It is tempting to say: So what? Let’s say Bitcoin prices are manipulated. Then if you buy Bitcoins through the Winkle-ETF, you will get a price that doesn’t reflect fundamental supply and demand for Bitcoin. That’s bad! But if the SEC bans the Winkle-ETF, then you’ll have to buy Bitcoins on some unregulated under-policed venue (or, yes, fine, Gemini, or some other fairly regulated U.S. venue), and you will also get a price that doesn’t reflect fundamental supply and demand—because, the hypothesis is, Bitcoin prices are manipulated—and also you’ll have to worry about the exchange being hacked or generally being unregulated and under-policed. The ETF is better, even if it is not objectively good.
(Also there is a good argument that the ETF will improve the ecosystem and make manipulation less likely: If the ETF is big and popular, then market makers will arbitrage it, and it will drive demand, and Bitcoin will be harder to manipulate just because there will be more volume coming from real economic demand. There is an alternative argument that the ETF will make things worse and make manipulation more likely, since it and its mechanism of using the Gemini auction to set prices will be a big target for manipulators to shoot against. Both of these arguments are fairly theoretical, though, as the SEC never claims that any actual manipulation is going on or explains how it would work.)
This is a deep tension in a lot of securities regulation, and you see it play out in debates about whether and how to relax rules for companies that go public. There are areas of the markets that are lit up, public, protected; and then there are vast other areas that are dark and unregulated. If you are the regulator in charge of policing the lit areas, you are constantly facing the question: Is it better to let some things into the lit areas even though they are imperfect and risky and not exactly what we want public investors to buy? Or is it better to keep them in the dark, even though investors are going to find a way to buy them there anyway? Do you want to let some bad stuff into the public markets, where at least you can keep an eye on it and try to improve it, or do you want to leave it on the private markets knowing that it’ll probably be worse?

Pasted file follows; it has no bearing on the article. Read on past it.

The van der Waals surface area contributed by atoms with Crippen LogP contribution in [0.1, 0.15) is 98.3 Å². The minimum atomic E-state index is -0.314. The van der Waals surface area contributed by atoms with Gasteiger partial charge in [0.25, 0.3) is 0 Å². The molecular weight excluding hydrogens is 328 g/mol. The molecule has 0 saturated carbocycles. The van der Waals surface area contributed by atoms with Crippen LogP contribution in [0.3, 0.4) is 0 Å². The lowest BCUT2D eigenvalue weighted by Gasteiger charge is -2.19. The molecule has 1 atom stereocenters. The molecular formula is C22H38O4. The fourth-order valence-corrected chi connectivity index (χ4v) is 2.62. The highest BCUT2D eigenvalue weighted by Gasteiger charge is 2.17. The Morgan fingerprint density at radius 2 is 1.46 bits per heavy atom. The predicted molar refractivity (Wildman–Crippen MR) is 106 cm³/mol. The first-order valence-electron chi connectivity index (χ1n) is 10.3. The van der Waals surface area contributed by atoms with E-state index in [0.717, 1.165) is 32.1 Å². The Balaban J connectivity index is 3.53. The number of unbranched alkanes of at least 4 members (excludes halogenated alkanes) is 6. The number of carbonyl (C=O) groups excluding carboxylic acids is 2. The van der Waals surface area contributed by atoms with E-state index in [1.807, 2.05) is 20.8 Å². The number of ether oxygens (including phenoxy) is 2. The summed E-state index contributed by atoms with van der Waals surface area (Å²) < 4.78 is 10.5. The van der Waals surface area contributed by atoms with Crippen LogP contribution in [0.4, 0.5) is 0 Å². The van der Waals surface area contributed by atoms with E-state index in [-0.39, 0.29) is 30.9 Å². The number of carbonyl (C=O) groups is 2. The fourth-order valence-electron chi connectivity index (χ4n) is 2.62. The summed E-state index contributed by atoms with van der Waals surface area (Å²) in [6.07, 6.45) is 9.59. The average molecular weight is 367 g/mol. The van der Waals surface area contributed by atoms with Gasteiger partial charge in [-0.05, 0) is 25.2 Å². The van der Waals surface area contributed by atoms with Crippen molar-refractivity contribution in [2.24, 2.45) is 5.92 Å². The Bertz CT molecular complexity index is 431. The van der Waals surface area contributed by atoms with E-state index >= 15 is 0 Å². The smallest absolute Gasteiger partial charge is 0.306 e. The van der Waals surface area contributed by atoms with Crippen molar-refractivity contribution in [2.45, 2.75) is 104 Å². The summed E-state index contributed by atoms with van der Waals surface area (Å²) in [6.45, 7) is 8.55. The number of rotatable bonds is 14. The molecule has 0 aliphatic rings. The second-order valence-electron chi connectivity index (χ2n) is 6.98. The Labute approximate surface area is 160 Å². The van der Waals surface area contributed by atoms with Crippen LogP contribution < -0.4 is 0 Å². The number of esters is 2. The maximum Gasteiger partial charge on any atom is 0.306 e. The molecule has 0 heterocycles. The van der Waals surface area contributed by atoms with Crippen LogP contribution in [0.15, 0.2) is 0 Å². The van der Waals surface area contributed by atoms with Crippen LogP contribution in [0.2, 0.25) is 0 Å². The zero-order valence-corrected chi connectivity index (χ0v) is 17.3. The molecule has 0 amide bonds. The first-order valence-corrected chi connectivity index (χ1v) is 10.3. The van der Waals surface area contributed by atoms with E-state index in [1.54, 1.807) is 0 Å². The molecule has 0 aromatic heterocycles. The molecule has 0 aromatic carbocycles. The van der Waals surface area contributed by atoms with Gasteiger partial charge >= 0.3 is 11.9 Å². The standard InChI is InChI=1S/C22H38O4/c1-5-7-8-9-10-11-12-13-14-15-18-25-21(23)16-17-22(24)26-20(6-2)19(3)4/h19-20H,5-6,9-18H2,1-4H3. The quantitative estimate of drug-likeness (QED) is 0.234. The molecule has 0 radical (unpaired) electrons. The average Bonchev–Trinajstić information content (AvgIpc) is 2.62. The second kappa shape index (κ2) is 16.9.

Elsewhere in ETFs, here is a story about how State Street Corp., which pioneered ETFs and still has some of the most recognizable ones (like SPY for the S&P 500 index and GLD for gold), lost its lead and fell to third in the ETF rankings. Part of the problem is this:
To amp up its brand recognition, State Street consolidated all of its ETFs under the SPDR name in 2007, but there was a downside: The SPDR trademark belongs to S&P. When it expanded its use of the name, State Street also extended until 2031 a contract under which S&P gets one-third of the fees paid by SPY’s investors. S&P’s cut alone $3 a year for every $10,000 invested is almost as much as the entire fee BlackRock and Vanguard charge for their comparable funds.
Three basis points on absolutely zillions of dollars for the name and a list of stocks! Every time I read stuff like this I feel like I should get into the index business. I’d happily give State Street a list of stocks for two basis points.